Seemingly, these three factors paint a dire story. But our take is that they paint a picture of a correction that is on its last legs. Even the government actions/ words now seem more focused on stabilising this market at somewhere near the current level rather than continuing with its “creative destruction” phase. Since the beginning of 2023, local governments have put out over one hundred measures to ease property sector restrictions. Despite this, China still has a bewildering set of restrictions put in place over the past seven years of a slowly tightening regulatory environment. We expect most of these restrictions to slowly unwind.

Another interesting fact is the continuous rise in secondary market volumes since the middle of last year. In Jan-Feb 2024 in the twenty five major cities, secondary market transactions were 25% higher than the same period in 2022 (though 13% lower than the temporary post opening high in Jan-Feb 2023). Also, secondary market listing in major cities is 56% higher y-o-y and have been moving up steadily over the past 18 months.

This is understandable buyer behaviour given two facts. In the secondary market, there is no completion risk as is true in a lot of under construction projects. Secondly, the price correction has been larger in the secondary market, leading to a more accurate clearing price. Finally, this is also a clearing process of the virtual inventory of apartments i.e. the apartments bought in the past simply as investments.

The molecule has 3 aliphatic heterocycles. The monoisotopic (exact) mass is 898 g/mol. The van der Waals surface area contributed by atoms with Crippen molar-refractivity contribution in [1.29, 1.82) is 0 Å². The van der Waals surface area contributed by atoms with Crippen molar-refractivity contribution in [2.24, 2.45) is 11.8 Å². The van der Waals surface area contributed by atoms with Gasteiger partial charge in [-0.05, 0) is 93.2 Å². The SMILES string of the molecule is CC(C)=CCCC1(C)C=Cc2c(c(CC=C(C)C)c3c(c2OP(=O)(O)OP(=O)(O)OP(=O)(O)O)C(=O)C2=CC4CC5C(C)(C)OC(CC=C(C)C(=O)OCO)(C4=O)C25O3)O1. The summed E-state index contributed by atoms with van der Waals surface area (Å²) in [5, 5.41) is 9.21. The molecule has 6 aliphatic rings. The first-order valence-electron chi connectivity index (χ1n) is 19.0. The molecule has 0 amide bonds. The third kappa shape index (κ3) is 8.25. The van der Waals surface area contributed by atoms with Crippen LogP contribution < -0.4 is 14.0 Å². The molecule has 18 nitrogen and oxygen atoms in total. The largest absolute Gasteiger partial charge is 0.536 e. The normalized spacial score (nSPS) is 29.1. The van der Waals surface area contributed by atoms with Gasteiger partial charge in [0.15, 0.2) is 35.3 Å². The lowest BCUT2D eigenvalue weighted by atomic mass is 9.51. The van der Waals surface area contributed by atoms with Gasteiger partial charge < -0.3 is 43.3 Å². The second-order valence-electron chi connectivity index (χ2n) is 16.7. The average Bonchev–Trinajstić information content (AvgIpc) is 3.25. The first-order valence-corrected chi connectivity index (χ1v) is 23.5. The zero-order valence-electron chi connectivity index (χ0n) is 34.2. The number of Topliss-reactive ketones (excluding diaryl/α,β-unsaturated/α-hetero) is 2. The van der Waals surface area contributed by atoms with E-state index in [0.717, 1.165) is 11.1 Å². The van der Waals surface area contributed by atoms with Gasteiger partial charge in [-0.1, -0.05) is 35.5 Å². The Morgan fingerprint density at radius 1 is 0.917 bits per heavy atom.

These points lead us to believe that primary sales volumes will potentially bottom this year. This will be a 4-year correction. The lagged indicators will continue to remain negative and earnings impact of corporates based on them will take longer to correct. But the broad negative impact on the economy and sentiment will potentially peak this year. We would not be surprised if by the second half this year we start seeing positive sales numbers on the low base of last year. This has the potential to dramatically change the narrative on this front.

The Role Of The Private Sector Remains Pivotal, Though It Is Being Reset

Any one doubting the importance of the private sector in China, historically and in the future, has only to be told the 50/60/70/80/90 phenomenon. 50% of the corporate tax revenue in China comes from the private sector, 60% of the GDP in China comes from the private sector, 70% of the technological innovation, 80% of the urban employment and 90% of corporate entities are from the private sector. This is not a command economy of the Soviet kind. For sure, the definition of private sector has facets which are unique and give it a very Chinese characteristic, but it is still the private sector. A private sector which is very important in many ways.